an airborne external communications network connected to the maintenance system and configured to send the report to a fleet management center.
7. The maintenance system according to claim 1, wherein the central maintenance unit submits the report when receiving an instruction after a flight.
Description
BACKGROUND OF THE INVENTION

The present invention relates to the maintenance of a set of equipment, such as the set of avionic equipment of an aircraft which fulfill the various functions required for accomplishing a flight.

An aircraft comprises a large number of pieces of equipment, of diverse kinds, mechanical, hydraulic, electrical or electronic, whose proper operation is essential during a flight.

To improve the degree of confidence accorded to these pieces of equipment, a monitoring of their proper operation is carried out for each of them as often as possible, consisting of a monitoring of the fundamental parameters and within automatic or semiautomatic tests of proper operation, followed by a fault diagnosis which may lead to the issuing of fault messages. This monitoring of proper operation, associated with a piece of equipment, is known as the BITE function, stemming from the abbreviation for the expression “Built In Test Equipment”.

The BITE function of a piece of equipment is assumed by a piece of electronics which may be specific or shared with other functions of the relevant piece of equipment. This piece of electronics performs the software processing required by the BITE function. It comprises a greater or lesser hardware part integral with the piece of equipment, with, as a minimum, in this hardware part, a nonvolatile memory in which are stored the violations of specification by the monitored parameters, the results of the tests, the fault diagnosis when it exists as well as the fault messages issued. The fault messages of the BITE functions of the monitored pieces of equipment of an aircraft are addressed, via an airplane data transmission link, to a centralizing piece of equipment placed on board the aircraft so as to gather the various fault messages issued.

On board recent aircraft, the fault messages originating from the BITE functions of the various pieces of equipment are consultable from the flight deck. They are furthermore preprocessed, with a view to easing the task of the crews and of the maintenance personnel, by a special-purpose central computer known by various titles such as CMC standing for the expression “Central Maintenance Computer” or else CFDIU standing for “Centralized Fault Display Interface Unit”. This central maintenance computer is accessible to the crew via an interface with keyboard and screen which may be that known by the abbreviation MCDU stemming from the expression “Multipurpose Control Display Unit” but which may also be a portable computer of the PC type attached via a disconnectable data link which may or may not utilize the airplane bus. Its main function is to make, in real time or at the end of the flight, a diagnosis of the general situation of the aircraft on the basis of a summary of the fault messages received from the various pieces of equipment of the aircraft. It also fulfills other functions such as the correlating of the fault messages received with the alarms received at the flight deck level, the conducting of particular tests on the equipment, undertaken on request, by an operator intervening from the keyboard/screen interface affording access to the central maintenance computer or the compiling of a “post-flight” report, known by various titles such as PFR or LLR standing for “Post Flight Report” or “Last Leg Report”, destined for the ground maintenance teams, encompassing a log of the fault messages issued by the various pieces of equipment of the aircraft and of the alarms presented to the crew as well as the summary of the fault messages made in the last resort and more generally, all the information about the states of operation of the equipment, capable of easing the work of the ground maintenance team, whether this information results from automatic exploitation of the equipment fault messages or from remarks by the crew.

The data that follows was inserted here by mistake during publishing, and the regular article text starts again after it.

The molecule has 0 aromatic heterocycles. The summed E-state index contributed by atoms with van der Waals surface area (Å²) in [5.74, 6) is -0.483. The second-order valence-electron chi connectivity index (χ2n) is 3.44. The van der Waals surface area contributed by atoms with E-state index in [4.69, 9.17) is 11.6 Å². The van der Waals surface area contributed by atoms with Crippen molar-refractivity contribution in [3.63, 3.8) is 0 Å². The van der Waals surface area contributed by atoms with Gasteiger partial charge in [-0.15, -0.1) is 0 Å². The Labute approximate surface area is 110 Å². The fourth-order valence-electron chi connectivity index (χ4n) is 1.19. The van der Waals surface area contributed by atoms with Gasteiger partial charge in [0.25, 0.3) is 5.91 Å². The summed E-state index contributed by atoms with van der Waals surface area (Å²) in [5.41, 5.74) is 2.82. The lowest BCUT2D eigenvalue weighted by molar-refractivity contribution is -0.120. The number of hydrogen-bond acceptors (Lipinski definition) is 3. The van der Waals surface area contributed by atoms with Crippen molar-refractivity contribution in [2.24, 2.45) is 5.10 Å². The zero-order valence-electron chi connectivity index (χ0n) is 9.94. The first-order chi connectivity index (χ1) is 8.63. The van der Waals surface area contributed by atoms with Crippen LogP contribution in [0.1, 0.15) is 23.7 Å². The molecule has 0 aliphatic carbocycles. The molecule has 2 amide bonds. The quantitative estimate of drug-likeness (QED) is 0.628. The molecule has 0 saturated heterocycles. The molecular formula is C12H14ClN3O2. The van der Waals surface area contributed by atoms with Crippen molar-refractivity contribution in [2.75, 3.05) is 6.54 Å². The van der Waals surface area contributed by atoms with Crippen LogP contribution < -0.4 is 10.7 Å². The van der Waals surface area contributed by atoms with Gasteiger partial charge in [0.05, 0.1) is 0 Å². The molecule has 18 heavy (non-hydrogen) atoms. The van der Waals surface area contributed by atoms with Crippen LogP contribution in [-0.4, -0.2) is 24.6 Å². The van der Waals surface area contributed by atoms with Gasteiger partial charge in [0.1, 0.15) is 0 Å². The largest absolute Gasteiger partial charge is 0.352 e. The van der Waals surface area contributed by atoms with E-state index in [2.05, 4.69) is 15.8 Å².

To reduce the time for which an aircraft is grounded, its equipment, be it mechanical such as valves, pumps etc., electrical such as switches, relays, batteries etc., or electronic such as automatic pilot computers, navigation computers etc., is, as often as possible, designed in such a way as to be able to be easily dismantled and replaced rapidly by standard exchange. One then speaks of LRU equipment standing for the expression “Line Replaceable Unit”.

The concept of items which can easily be dismantled and replaced by standard exchange is even extended to a lower tier of assemblage, within the pieces of equipment themselves, by use of modular architectures with modules which can easily be dismantled and replaced by standard exchange, some of them possibly being multifunction, that is to say usable in several different pieces of equipment. One then speaks of LRM modules standing for “Line Replaceable Module”.